About the project
More than 30,000 school-age refugee children are spread throughout Greece, and only about 40% are enrolled in school. Theirworld has worked with UNICEF and local organisations to provide hope for a better future to displaced children.
Working alongside the Greek government, UNICEF and local community organisations, Theirworld has invested more than $5 million to address the refugee education crisis in the Greek mainland and Islands.
Theirworld has provided education to over 5,000 children and funded the expansion of an education centre. We secured €1.35m in funding to help continue education during Greece’s Covid-19 restrictions.
30,000 children have a pathway into education after the Greek government adopted a Theirworld plan to deliver a formal education to all refugee and migrant children in Greece.
Little access to education
Greece is home to about 90,000 refugees, more than half of them children. Most have fled repression, violence and conflict in Syria, Afghanistan and Iraq. Children often arrive having missed 12-18 months of schooling, before a further wait for education in their host country.
The result is thousands left with little access to the education every young person deserves.
In partnership with the Greek government, UNICEF and local community organisations, Theirworld has worked tirelessly to improve the prospects of refugee children in Greece, many of whom arrive having suffered significant trauma. We set out a proposed plan in our 2020 report, Finding Solutions to Greece’s Refugee Education Crisis, which has been adopted by the Greek government as a way forward.
See All Children in Education one year on
All over Greece, refugee and displaced children are returning to education. This is Omer’s story.
A life-changing opportunity
It means 26,000 school-age refugee children will be enrolled in school over the course of a three year programme. This access to formal learning provides displaced young people with a life-changing opportunity to build a life where they’re able to fulfil their potential.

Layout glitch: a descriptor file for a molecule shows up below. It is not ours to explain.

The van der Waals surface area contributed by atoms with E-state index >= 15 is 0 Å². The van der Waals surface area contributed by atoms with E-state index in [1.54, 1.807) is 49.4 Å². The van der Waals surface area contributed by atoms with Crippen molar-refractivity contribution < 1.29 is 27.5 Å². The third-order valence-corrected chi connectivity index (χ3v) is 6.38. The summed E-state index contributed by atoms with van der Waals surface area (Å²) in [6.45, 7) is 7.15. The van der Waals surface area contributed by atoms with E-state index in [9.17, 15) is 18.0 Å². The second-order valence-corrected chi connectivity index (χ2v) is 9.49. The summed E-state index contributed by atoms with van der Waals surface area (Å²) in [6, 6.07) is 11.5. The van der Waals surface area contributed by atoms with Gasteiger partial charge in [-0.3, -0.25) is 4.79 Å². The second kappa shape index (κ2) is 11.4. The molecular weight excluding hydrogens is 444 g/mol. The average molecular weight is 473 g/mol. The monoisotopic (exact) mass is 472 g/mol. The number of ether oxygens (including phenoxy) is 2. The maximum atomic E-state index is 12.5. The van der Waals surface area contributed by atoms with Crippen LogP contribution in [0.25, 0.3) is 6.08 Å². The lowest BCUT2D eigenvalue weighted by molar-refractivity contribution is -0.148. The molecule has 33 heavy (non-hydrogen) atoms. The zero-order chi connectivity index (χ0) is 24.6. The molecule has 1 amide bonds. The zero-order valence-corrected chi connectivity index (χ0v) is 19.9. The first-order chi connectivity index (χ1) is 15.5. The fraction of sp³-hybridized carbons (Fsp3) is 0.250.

Making this impact on Greece’s formal education provision for refugees follows on from Theirworld’s prolonged commitment to overlooked young people in the country.
In 2020 we helped to fund a new building as part of Tapuat, a non-formal education centre on the island of Lesvos, where children can find space to learn and play away from the overcrowded Moria refugee camp. The centre is run by Greek non-profit organisation Iliaktida and serves children from infants and preschool age up to 17-year-olds
Outlets like Tapuat are an opportunity for displaced young people to begin and develop what we hope will be a lifelong relationship with learning. When the Moria camp was gutted by fire later in 2020, Tapuat also sprang into action as a crucial meeting point and accommodation shelter.
Education for refugee children can act as both a safety net and a foundation for personal growth. It means they’re less vulnerable to exploitation, and they become more likely to develop foundational skills, go on to higher education and have more access to better job prospects. The hope a quality education provides means children can envision a future beyond their current difficult circumstances.
Fewer than 15% of refugee children in Greece have any form of education. Theirworld’s work in Greece proves that commitment to a cause can unlock big change for young learners, giving them a crucial opportunity to shape their own futures.
UNICEF works to ensure all children living in Greece are able to fully enjoy their rights, including access to an inclusive education.
Learn more at The Key: Theirworld’s comprehensive information toolkit on the global education crisis.
Education and refugees
Educating refugees provides young people with the opportunity to shape their own futures, whether in their own countries, or as meaningful contributors in their host countries.